On Thu, Jul 30, 2009 at 9:49 AM, Jeffrey<jefr...@gmail.com> wrote:
> Git doesn't really track folders - it just tracks files.

If I understand it correctly, git DOES track folders/directories.  In
most operating systems, directories are really just special files
containing pointers to and meta-information about other files. Git can
be understood as a special kind of file system which keeps the history
of it's contents, and not just the current contents.

Git uses three type of objects, blobs, trees, and commits all of which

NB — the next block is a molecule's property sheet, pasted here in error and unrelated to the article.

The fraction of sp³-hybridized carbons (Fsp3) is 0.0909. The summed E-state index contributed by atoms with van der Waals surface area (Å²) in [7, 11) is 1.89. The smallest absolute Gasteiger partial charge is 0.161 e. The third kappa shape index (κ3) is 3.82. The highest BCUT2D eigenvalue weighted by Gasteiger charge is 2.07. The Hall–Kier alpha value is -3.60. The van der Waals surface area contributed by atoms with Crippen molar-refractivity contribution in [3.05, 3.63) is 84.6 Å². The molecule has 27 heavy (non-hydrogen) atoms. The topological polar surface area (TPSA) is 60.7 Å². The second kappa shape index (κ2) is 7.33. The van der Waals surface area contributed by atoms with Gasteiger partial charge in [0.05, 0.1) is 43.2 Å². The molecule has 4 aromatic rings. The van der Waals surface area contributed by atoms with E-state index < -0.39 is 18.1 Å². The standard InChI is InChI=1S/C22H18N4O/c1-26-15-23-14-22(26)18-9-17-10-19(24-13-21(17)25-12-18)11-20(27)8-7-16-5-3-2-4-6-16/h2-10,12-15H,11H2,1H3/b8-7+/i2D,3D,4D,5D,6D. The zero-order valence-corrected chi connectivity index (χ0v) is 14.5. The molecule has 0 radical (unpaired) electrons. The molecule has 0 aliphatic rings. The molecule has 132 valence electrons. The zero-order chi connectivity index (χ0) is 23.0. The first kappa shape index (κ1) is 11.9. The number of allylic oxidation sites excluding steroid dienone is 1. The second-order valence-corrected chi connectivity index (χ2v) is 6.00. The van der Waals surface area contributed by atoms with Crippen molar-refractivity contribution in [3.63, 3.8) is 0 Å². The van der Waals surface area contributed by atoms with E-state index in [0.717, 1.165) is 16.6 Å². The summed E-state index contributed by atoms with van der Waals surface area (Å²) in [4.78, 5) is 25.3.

are identified by the SHA1 hash of their contents, which are used as a
kind of pointer value.

Blobs represent the leaf files, at some point in time.
Trees represent a directory at some point in time, they contain a list
of the SHA1 pointer to each blob or tree (subdirectory) in the
directory, along with its file name, and mode.
Commits point to a particular tree, and to 0 or more parent commits.

What git doesn't do is track files OR directories directly by name.

Rick DeNatale

Blog: http://talklikeaduck.denhaven2.com/
Twitter: http://twitter.com/RickDeNatale
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